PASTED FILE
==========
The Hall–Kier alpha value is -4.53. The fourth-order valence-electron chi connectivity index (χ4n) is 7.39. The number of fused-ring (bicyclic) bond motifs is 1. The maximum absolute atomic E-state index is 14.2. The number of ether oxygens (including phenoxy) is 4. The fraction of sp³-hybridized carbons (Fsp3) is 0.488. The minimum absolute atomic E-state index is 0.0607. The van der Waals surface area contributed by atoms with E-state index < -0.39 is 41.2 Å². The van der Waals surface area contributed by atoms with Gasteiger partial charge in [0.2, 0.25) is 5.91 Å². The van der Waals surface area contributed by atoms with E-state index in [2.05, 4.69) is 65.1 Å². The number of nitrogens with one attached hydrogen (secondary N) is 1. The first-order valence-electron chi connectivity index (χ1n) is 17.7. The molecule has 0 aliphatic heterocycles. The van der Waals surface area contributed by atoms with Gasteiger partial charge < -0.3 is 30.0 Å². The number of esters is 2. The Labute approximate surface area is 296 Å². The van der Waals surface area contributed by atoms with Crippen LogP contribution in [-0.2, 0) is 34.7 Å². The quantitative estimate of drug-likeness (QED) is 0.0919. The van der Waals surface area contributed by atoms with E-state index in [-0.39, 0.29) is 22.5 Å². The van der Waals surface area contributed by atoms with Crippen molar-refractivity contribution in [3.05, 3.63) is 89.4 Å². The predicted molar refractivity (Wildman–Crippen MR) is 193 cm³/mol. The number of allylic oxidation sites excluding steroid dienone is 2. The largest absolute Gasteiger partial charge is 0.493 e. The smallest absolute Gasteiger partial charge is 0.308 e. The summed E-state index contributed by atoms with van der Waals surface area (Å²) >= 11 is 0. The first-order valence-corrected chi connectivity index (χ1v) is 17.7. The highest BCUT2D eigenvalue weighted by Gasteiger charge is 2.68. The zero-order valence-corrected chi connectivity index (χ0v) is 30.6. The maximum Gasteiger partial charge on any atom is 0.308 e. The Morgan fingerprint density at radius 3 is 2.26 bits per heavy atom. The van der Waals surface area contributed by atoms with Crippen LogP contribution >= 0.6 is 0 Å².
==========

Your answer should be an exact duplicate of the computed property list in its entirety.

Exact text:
The Hall–Kier alpha value is -4.53. The fourth-order valence-electron chi connectivity index (χ4n) is 7.39. The number of fused-ring (bicyclic) bond motifs is 1. The maximum absolute atomic E-state index is 14.2. The number of ether oxygens (including phenoxy) is 4. The fraction of sp³-hybridized carbons (Fsp3) is 0.488. The minimum absolute atomic E-state index is 0.0607. The van der Waals surface area contributed by atoms with E-state index < -0.39 is 41.2 Å². The van der Waals surface area contributed by atoms with Gasteiger partial charge in [0.2, 0.25) is 5.91 Å². The van der Waals surface area contributed by atoms with E-state index in [2.05, 4.69) is 65.1 Å². The number of nitrogens with one attached hydrogen (secondary N) is 1. The first-order valence-electron chi connectivity index (χ1n) is 17.7. The molecule has 0 aliphatic heterocycles. The van der Waals surface area contributed by atoms with Gasteiger partial charge < -0.3 is 30.0 Å². The number of esters is 2. The Labute approximate surface area is 296 Å². The van der Waals surface area contributed by atoms with Crippen LogP contribution in [-0.2, 0) is 34.7 Å². The quantitative estimate of drug-likeness (QED) is 0.0919. The van der Waals surface area contributed by atoms with E-state index in [-0.39, 0.29) is 22.5 Å². The van der Waals surface area contributed by atoms with Crippen molar-refractivity contribution in [3.05, 3.63) is 89.4 Å². The predicted molar refractivity (Wildman–Crippen MR) is 193 cm³/mol. The number of allylic oxidation sites excluding steroid dienone is 2. The largest absolute Gasteiger partial charge is 0.493 e. The smallest absolute Gasteiger partial charge is 0.308 e. The summed E-state index contributed by atoms with van der Waals surface area (Å²) >= 11 is 0. The first-order valence-corrected chi connectivity index (χ1v) is 17.7. The highest BCUT2D eigenvalue weighted by Gasteiger charge is 2.68. The zero-order valence-corrected chi connectivity index (χ0v) is 30.6. The maximum Gasteiger partial charge on any atom is 0.308 e. The Morgan fingerprint density at radius 3 is 2.26 bits per heavy atom. The van der Waals surface area contributed by atoms with Crippen LogP contribution >= 0.6 is 0 Å².